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Betts Project opens first exhibition of German architect Günter Günschel in the UK
Günter Günschel, Drawing 001 2 © The Estate of the Artist. Courtesy Betts Project.


LONDON.- Betts Project is presenting the first exhibition of German architect Günter Günschel (1928–2008) in the UK.

The exhibition of plotter drawings and anaglyph diagrams, made between 1988 and 1991, represents the most comprehensive presentation to date of this important and rarely exhibited body of work, showing the unique processes and ideas developed outside of the usual conventions of architectural drawing.

Günschel was the chair of experimental architecture at the Braunschweig School of Fine Arts from 1968 to 1998, the experimental work operating between art and architecture. In her publication Günter Günschel, la rigueur de l’imaginaire, Cornelia Escher writes: “Günter Günschel’s work reflects his research on the innovation of architectural forms. Throughout his career dedicated to experimentation, the designer’s predilection for pure and rigorous geometry blended with his boundless imagination and expressiveness. Fascinated by mechanical processes for the production of art, he became a pioneer in the field of digital architecture. He was an early adopter of the computer in the 1980s as an experimental tool. His research on fractal geometry, a harbinger of computational architecture, places him close to the Deconstruction movement.”

The earliest works in the exhibition are the anaglyphic drawings from 1988 which elucidate Günschel’s first extension of the spatial form into its multi-dimensional potential. Untitled (1989) demonstrates a pressing, bending and unfolding of the schematic grid into a more abstract whole. Günschel’s structures begin to overlap each other effacing their original form whilst creating new and imaginary forms within them. The black-and-white “Freigeregelte” abstract line works made between 1990-91 radically expand the conventional architectural drawing; the plotter has been manipulated by magnetic fields. Günschel continues: “a computer and plotter are the production tools for these drawings. Manipulations to their machine technology led to open ended control processes which, when deployed by the devices, resulted in a new type of estranged drawing. Each drawing is a one-off.”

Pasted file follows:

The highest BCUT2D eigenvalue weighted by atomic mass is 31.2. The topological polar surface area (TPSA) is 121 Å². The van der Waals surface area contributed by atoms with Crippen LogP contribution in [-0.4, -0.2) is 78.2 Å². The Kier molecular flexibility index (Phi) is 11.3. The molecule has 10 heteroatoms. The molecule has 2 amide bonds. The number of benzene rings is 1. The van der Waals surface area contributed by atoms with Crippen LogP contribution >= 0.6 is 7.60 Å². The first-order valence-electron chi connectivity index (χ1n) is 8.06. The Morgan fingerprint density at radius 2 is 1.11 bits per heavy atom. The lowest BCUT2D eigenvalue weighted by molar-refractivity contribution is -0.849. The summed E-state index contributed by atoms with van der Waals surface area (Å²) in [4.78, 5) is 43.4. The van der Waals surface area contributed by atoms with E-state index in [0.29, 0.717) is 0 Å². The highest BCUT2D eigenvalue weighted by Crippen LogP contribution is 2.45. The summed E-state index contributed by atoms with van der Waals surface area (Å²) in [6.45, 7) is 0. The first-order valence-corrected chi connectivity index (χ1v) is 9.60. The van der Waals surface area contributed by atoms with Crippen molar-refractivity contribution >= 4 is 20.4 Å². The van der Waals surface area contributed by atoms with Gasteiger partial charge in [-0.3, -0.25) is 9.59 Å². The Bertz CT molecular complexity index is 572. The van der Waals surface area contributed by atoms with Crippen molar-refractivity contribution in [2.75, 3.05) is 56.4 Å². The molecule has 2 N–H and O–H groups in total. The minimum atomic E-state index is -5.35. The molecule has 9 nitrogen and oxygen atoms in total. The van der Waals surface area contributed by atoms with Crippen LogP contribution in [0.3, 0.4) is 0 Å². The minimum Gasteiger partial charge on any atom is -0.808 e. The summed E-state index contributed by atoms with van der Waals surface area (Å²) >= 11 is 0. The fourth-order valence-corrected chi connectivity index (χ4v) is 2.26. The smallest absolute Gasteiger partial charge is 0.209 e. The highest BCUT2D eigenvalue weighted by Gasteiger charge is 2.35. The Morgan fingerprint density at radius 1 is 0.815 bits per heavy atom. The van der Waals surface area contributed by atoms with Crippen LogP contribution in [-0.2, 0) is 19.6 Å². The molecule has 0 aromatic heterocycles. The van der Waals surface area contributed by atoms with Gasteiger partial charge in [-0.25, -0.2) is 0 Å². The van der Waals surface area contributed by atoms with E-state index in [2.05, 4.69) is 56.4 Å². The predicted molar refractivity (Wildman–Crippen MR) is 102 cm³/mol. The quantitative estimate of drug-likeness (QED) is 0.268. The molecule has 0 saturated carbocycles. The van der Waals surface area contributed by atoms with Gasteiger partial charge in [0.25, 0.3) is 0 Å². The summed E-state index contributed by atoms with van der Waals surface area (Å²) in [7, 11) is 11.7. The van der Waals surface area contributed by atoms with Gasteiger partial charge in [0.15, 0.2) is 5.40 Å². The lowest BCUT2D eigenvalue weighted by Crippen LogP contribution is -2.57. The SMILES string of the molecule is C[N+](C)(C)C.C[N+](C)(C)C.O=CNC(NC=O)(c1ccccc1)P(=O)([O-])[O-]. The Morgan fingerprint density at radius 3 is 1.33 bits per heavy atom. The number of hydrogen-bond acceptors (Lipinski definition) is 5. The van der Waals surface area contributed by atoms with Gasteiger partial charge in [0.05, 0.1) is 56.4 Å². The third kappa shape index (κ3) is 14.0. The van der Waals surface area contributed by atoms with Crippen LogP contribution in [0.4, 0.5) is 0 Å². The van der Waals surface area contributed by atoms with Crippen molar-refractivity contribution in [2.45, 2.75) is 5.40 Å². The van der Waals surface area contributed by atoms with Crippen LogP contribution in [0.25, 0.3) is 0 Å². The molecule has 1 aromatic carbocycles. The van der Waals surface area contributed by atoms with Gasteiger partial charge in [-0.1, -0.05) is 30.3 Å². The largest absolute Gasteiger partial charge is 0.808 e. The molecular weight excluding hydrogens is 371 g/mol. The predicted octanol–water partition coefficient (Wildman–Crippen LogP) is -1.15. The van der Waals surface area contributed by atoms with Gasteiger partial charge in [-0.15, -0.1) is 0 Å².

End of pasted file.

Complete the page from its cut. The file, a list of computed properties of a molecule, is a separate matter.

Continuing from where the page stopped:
Like D-G Emmerich, Robert Le Ricolais and Buckminster Fuller, Günschel pursued a dream of light and mobile architecture freed of reality’s constraints. In 1957 he designed and built with Frei Otto the structure of the City of Tomorrow pavilion for the Interbau international exhibition in Berlin. In 1958, Günschel joined the Groupe d’Etude d’Architecture Mobile (GEAM) founded by Yona Friedman. In 1960, for the GEAM exhibition in Amsterdam, he designed a machine for manufacturing inflatable houses.

Günter Günschel studied architecture at the Giebichenstein School in Halle (1947–49) then at the School of Architecture in Berlin. He is the author of numerous articles and books (notably Große Konstrukteure in 1966). He built several university housing complexes between the 1970s (Wolfsburg) and 1990s. His work is part of public collections including MoMA, New York; SFMoMA; Carnegie Museum of Arts, Pittsburgh; FRAC Centre, Orléans; Victoria and Albert Museum, London and the Canadian Centre for Architecture, Montréal.





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